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As the coronavirus pandemic has plunged much of the world economy into turmoil, you've probably heard a lot about what might happen to "supply chains," the vast networks of manufacturing and shipping that help create and deliver all those plastic toys, iPhones, cars, pills, pants, yogurt, and N95 face-masks you've been waiting on.

The future of global supply chains is an especially important question for China, the world's manufacturing powerhouse. Some countries and companies now worry about relying too much on any single supplier for consumer and medical goods, let alone one where the government hid the first evidence of what became a global pandemic and sometimes enforces trade and investment rules in seemingly arbitrary ways. The US-China trade war — and the vulnerabilities it reveals for manufacturers — certainly don't help.

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Ian Bremmer's Quick Take:

Got through the Fourth of July. Pretty rough one for 2020 here in the United States. Still in the thick of it as we see caseload exploding in the United States. But really, the virus is all about developing markets right now. Poor countries around the world very soon, with the exception of the US and the UK, all of the top 10 countries around the world in terms of coronavirus caseload will be poorer countries. Let's keep in mind, these are countries that test a lot less, which means the actual numbers, in the United States the experts are saying probable likelihood of total cases is about 10x what we've actually seen in the US, in emerging markets and most of them, it's more like between 20 and 100. In other words, this is really where the virus now is.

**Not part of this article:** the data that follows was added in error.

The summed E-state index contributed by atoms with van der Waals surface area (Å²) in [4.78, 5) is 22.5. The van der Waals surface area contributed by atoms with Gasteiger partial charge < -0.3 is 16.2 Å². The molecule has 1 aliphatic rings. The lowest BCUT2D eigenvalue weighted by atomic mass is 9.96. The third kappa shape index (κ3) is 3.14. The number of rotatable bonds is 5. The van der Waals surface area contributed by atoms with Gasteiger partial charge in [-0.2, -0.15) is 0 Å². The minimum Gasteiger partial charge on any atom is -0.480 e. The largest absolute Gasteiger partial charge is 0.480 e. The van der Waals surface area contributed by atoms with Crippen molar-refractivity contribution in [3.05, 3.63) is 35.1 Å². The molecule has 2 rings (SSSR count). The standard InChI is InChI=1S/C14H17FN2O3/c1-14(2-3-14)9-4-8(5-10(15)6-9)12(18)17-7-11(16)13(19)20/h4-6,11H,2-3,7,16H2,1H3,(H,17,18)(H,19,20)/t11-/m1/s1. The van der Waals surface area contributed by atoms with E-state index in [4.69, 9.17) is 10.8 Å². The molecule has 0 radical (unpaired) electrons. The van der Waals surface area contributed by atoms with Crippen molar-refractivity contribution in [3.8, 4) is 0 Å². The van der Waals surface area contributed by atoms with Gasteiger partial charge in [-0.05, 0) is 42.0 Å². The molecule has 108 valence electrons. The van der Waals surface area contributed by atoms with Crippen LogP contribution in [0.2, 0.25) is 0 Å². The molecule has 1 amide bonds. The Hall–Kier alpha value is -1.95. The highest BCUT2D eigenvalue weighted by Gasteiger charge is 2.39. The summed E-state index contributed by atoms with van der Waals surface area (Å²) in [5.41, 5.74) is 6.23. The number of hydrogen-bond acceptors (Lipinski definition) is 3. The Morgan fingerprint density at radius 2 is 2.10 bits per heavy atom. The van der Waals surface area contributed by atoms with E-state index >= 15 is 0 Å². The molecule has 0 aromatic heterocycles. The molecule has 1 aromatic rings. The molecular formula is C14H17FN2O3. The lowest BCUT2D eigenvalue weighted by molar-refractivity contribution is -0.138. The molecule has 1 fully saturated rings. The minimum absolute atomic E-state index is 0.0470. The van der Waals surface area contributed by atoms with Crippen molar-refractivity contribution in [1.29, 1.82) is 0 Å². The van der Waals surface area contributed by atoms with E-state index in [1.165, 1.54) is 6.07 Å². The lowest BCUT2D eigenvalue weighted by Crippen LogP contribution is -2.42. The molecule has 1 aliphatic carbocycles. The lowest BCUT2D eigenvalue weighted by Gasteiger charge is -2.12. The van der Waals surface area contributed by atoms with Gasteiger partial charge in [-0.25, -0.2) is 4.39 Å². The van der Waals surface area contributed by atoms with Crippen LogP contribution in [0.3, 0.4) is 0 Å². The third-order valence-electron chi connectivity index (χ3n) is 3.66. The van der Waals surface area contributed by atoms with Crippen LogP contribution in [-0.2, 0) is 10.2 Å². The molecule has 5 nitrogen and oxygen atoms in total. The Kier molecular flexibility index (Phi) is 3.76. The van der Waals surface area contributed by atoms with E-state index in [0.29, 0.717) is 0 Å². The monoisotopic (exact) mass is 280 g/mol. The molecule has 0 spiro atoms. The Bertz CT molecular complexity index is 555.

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Many countries around the world — mostly democracies in the Americas, Asia, and Europe — have condemned China's recent move to implement a draconian new security law for Hong Kong that in effect ends the autonomy granted to the territory when it reverted from British control to Chinese rule in 1997. However, last week 52 countries expressed support for China's decision at the UN Human Rights Commission in Geneva. Most of these countries either owe China a lot of money or are relatively authoritarian regimes themselves — but not all of them. Here's a look at the China-debt exposure and freedom rankings of the countries that took Beijing's side on the new Hong Kong law.

0: The trial in the 2018 killing of Saudi journalist Jamal Khashoggi opened in a Turkish court on Friday, but 0 of the 20 Saudi agents accused of the gruesome murder were actually in the courtroom. Saudi Arabia says its own closed-door trial over the slaying was sufficient, and has so far refused to extradite the suspects to Turkey, where Khashoggi was killed.